New Hope for Caribbean Immigrants Under DACA, TPS

Author  Gordon Williams

Thousands of Caribbean nationals,forced into immigration limbo in the United States, were given a glimmer of hope late last month as a senior lawmaker hinted at possible shifts in American policy that could benefit them. resizeimage 3Republican Senator Lindsay Graham indicated that a partial government shutdown, which began last month and continued into 2019, could be resolved with possible compromise that includes help for immigrants currently living in the U.S. under the Deferred Action for Childhood Arrivals (DACA) and Temporary Protected Status (TPS) programs.

However, even if Graham’s compromise, which the senator said President Donald Trump called “interesting,” does not factor in the resolution of the latest shutdown, that may not be end of hope for DACA and TPS recipients. The deal could be used as a possible negotiating tool down the road as Trump, faced with a freshly minted Democrat-dominated U.S. House of Representatives, will need his political opponents’ support to pass future legislation.

DACA offers residence primarily to young undocumented immigrants – approximately 800,000 - who were brought to the U.S. as children. Under the program, the recipients are allowed to, among other privileges, work and attend school without fear of being deported.

 Under TPS, an estimated 50,000 Haitians have been allowed to live and work in the U.S. after a hurricane ravaged the Caribbean nation a few years ago.

 Trump has vowed to dismantle both DACA and TPS, but federal courts have – at least temporarily - halted his push against the programs.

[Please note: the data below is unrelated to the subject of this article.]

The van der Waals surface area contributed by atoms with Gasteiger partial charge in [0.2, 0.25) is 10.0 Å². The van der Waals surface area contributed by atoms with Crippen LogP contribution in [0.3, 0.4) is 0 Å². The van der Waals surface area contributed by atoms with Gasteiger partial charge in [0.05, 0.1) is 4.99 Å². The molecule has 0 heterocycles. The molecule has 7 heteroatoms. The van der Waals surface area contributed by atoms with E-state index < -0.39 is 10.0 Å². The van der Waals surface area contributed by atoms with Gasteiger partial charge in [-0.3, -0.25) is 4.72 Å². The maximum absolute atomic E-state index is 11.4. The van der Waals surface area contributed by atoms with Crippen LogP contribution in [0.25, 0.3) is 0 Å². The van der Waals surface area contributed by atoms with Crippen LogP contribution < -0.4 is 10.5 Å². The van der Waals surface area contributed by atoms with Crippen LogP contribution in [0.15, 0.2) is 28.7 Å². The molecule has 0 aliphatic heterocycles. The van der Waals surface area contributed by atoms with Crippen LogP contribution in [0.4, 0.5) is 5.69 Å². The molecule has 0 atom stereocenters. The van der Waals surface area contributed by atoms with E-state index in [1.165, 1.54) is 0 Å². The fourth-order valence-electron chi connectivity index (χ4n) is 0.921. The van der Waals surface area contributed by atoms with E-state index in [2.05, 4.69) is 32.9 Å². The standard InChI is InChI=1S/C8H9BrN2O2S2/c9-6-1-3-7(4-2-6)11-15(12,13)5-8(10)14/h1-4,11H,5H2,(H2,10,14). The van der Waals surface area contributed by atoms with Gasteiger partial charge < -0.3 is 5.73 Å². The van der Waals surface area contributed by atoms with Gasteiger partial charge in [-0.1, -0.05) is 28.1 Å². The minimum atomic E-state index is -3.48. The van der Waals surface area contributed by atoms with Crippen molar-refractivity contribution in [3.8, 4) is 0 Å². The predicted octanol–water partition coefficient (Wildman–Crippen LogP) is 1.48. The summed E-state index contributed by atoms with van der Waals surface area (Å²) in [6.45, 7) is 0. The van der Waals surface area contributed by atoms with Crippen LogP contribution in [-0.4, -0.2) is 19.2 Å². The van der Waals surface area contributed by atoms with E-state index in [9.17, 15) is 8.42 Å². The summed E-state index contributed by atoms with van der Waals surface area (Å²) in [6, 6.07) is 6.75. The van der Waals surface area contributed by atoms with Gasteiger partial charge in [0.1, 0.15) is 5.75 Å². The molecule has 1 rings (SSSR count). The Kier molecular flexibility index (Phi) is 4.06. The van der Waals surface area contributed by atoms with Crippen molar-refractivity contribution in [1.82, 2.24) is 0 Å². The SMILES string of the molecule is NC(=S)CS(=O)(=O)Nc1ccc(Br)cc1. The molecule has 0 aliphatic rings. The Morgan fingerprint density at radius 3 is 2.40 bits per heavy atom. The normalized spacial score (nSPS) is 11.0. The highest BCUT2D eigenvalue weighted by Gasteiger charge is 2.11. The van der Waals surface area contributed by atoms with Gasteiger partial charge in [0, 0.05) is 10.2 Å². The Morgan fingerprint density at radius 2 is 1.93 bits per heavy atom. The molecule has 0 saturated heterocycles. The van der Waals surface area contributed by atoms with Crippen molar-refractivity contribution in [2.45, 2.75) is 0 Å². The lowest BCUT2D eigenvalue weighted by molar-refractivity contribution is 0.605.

However, following a meeting with Trumpon Dec. 30, Graham hintedthat the White House may be willing to protect DACA and TPS recipients if the Democrats agree to allow $5 billion for border security. Trump insisted on that amount, which would he wants to include money to build a wall along the U.S.-Mexico border.

The Democrats, led by House Leader Nancy Pelosi, are adamant no funding should be provided for a wall. Trump, in a widely viewed televised showdown with Democratic leaders last month, vowed to shut down the government if his demand for wall funding was not met. The Democrats refused to budge and the government was partially shutdown.

Without the support for Democrat-favored programs such as DACA and TPS, Graham believes it would not be possible for the president to get $5 billion for border security and break the deadlock, which has forced the closure of many public facilities and cut off pay for thousands of federal employees.

“I don’t see Democrats giving us more money, unless they get something,” Graham told the media after he met with Trump at the White House.

The senator from South Carolina said he urged Trump to consider what he called his “breakthrough” compromise.Up to press time the president had not publicly confirmed his support for Graham’s proposal. Still, the senator remained optimistic, insisting that some Democrats may find the compromise favorable.

“The president didn’t commit,” Grahamexplained, “but I think he’s very open minded. I know there’s some Democrats out there who would be willing to provide money for a wall, border security if we could deal with the DACA population and TPS people.”


The Democrats, however, were not ready to commit to the proposed compromise either.

“At this point, it’s clear the White House doesn’t know what they want when it comes to border security,” a spokesperson for Chuck Schumer, who leads the Democrats in the U.S. Senate, told CBS News.

Schumer has said he supports border security which does not include a wall. Pelosi publicly repeated that mantra as well. The Democrats have offered to back $1.3 billion for border security.

Graham’s compromise would include Trump backing the Bridge Act, which Graham co-sponsored. Under that legislation, DACA recipients would receive work permits for three years and TPS recipients would have their legal status extended.